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6 Ready-for-School Tips – for Parents, from Parents

A new school year can bring new experiences – and sometimes new challenges – for the whole family. Here are some personal top tips from Noggin parents and advisors!

Discuss a routine

Discuss a routine with your child. During the summer months, it's easy to break routines or adjust them a bit because kids are no longer in school. What works for me is writing down Novi's schedule on a dry erase board or piece of paper that sticks to our refrigerator and then talking about it with her. Discussing that structure makes it easier to follow once it's time to get back into the swing of returning to school.

– Lasette Canady, Noggin Mom of Novi (7)

Engage in gratitude practices

My family and I try to engage in gratitude practices throughout our day with each other! For example, we meditate on what we are grateful for when we wake up, write in our gratitude journals during the day, and share what we are thankful for with each other before we go to bed! My colleague and I also message each other 3 things we are grateful for every day (for the past 4 years!) — and I can't wait to do that with my daughter when she is old enough to read!

– Dr Ilana Nankin, Founder & CEO of Breathe For Change, Mom of Aliya

Help practice speaking up

As summer winds down, help your child practice speaking up for what they need. At home, all kids – and especially those with learning differences – are fairly used to the adults around them being in tune with what they need, whether it’s a brain break, a different way to show what they know, or just a moment to think. Going back to school means interacting with grown-ups who don’t know them as well, so kids may need to advocate for themselves. Point out when your child is “speaking up” – as well as gently remind them at other times when they might need to more. When you practice how to do it with them and give them specific words to use, it can make a big difference in your child’s self-confidence for the new year.

– Amanda Morin, Educational and Neurodiversity Consultant | Author

Role-play together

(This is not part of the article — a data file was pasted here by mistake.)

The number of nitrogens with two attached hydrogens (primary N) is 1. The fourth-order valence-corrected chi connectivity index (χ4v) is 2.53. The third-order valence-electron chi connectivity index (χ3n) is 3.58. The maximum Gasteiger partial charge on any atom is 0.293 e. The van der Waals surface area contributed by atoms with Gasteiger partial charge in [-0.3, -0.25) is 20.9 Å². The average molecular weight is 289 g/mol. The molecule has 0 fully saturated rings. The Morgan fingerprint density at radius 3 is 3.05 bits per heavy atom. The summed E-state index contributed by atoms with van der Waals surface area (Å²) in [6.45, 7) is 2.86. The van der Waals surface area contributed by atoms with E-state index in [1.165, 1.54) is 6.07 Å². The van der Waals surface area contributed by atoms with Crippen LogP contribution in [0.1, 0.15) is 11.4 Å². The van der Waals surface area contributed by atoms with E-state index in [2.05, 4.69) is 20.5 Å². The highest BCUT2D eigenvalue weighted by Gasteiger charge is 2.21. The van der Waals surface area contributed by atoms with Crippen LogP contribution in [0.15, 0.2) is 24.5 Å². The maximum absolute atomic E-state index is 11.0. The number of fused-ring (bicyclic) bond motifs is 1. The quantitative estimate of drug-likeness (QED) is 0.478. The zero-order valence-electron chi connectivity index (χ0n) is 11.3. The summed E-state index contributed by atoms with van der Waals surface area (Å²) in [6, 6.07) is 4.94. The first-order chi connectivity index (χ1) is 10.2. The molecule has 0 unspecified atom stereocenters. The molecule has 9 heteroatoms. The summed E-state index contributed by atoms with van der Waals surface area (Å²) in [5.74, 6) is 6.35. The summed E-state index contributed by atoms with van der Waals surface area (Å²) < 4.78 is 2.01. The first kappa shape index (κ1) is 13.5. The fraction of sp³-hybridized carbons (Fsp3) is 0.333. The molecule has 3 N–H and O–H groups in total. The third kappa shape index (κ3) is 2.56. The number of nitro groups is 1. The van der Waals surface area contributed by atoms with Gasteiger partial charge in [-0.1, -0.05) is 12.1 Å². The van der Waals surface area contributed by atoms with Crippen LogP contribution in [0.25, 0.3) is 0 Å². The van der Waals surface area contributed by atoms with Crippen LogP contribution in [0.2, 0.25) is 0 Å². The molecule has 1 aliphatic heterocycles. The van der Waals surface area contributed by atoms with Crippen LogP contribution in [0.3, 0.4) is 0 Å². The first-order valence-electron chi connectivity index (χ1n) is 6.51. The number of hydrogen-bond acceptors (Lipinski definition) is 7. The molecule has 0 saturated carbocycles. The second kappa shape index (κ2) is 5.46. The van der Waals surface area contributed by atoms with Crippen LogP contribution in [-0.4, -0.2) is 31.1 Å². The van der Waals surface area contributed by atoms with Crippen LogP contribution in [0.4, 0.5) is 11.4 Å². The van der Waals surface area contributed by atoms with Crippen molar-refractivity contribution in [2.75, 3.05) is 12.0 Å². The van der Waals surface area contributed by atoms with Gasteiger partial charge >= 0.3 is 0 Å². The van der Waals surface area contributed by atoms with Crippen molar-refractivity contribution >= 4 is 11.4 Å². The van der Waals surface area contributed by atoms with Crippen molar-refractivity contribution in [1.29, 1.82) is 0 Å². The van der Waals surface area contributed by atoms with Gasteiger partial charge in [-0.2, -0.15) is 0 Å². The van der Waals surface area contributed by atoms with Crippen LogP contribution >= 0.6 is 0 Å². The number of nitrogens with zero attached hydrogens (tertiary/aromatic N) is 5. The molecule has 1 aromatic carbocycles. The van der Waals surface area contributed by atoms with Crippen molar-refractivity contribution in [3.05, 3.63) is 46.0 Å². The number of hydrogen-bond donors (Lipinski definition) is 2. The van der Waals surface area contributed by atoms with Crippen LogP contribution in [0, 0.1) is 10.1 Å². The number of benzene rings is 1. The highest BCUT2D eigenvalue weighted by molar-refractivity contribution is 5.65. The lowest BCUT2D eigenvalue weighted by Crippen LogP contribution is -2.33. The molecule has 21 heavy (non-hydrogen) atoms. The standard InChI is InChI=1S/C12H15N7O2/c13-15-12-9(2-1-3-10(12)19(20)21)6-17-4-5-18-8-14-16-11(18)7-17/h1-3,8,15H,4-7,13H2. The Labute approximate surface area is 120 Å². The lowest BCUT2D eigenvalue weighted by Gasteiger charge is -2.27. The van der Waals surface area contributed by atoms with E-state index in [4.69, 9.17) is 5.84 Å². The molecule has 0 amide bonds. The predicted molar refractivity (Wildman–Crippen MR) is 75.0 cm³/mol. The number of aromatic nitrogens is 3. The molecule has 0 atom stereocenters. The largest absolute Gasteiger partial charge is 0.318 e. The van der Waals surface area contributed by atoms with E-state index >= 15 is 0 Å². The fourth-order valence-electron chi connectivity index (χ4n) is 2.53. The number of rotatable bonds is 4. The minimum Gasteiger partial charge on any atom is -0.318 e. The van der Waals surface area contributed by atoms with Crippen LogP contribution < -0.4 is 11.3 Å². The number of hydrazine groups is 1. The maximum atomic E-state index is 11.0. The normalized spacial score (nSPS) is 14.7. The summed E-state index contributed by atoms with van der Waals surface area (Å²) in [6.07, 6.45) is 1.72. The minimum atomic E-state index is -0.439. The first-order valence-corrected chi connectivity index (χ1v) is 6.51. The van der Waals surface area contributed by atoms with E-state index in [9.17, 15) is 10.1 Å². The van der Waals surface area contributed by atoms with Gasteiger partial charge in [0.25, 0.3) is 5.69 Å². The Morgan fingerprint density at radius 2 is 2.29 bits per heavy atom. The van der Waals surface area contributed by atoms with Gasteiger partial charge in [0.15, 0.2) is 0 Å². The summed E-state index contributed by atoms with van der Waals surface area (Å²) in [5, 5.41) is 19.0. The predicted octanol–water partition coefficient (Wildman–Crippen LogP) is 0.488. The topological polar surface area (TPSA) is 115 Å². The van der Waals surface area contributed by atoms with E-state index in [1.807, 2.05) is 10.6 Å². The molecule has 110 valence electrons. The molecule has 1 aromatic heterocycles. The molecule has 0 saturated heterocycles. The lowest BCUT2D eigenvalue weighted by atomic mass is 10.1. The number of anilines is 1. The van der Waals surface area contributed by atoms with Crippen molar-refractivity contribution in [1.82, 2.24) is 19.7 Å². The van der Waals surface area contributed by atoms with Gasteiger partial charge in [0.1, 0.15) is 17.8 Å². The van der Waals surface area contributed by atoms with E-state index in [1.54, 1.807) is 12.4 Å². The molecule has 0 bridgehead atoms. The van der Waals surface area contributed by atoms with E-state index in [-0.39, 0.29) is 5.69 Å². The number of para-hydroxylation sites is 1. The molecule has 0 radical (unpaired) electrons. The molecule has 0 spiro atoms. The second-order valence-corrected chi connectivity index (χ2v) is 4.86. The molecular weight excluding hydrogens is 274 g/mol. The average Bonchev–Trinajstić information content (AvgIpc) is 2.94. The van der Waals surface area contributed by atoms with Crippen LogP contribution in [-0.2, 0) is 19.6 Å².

If your child is going back to school or starting school for the first time, I would say there is a little bit of anxiety around meeting new people. I usually role play with Novi to get her comfortable with the idea of making new friends. I'll either say "Hey, let's pretend it's the first day, and I'm a kid in your class you don't know" ...I'll then pretend to be the new kid, and we'll go back and forth. Or, we'll use Novi's dolls to act out a scene. I could even see parents using puppets/sock puppets to do this if they really want to make an activity out of it. This kind of role playing always helps me to learn new things about my child, and I could only hope that she applies the things I teach her in her real life.

– Lasette Canady, Noggin Mom of Novi (7)

Write little notes

My third-grade daughter still occasionally has separation concerns. Facing a new school year with different classes and teachers can be really scary at any age! At the beginning of the year – or during the year if she’s going through a particularly difficult time – I put short notes in her school bag: one to read on the bus, another for during the day, and a final note for the end of the day. They are often just one-liners, saying that I’m proud of her or how I think she’s so brave – or sometimes I draw a funny picture. As she feels more comfortable, I gradually decrease the frequency of the notes. I noticed that my notes also inspire her to write more messages or cards to me, her younger brother, and her friends!

– Bo Young Lee, Noggin Mom of Maddy (8) and Toby (5)

Set an intention for each day

My family and I start our mornings by connecting to our breath and setting an intention for our day. We focus it on how we want to show up (e.g., My intention is to be focused, playful, present, etc.), as opposed to what we want to do (e.g., finish X, Y, or Z). When we focus on the energy we want to bring to each moment, we are way more likely to accomplish the outcomes we want for ourselves. We also find one or two words that represent our intentions and can serve as our anchor throughout the day. Every day, my husband, daughter, and I share our intentions with each other (e.g., My intention is to be loving and kind), and serve as each others' “Accountabili-buddies!” It has such a positive impact on our life and on our relationships!

– Dr Ilana Nankin, Founder & CEO of Breathe For Change, Mom of Aliya

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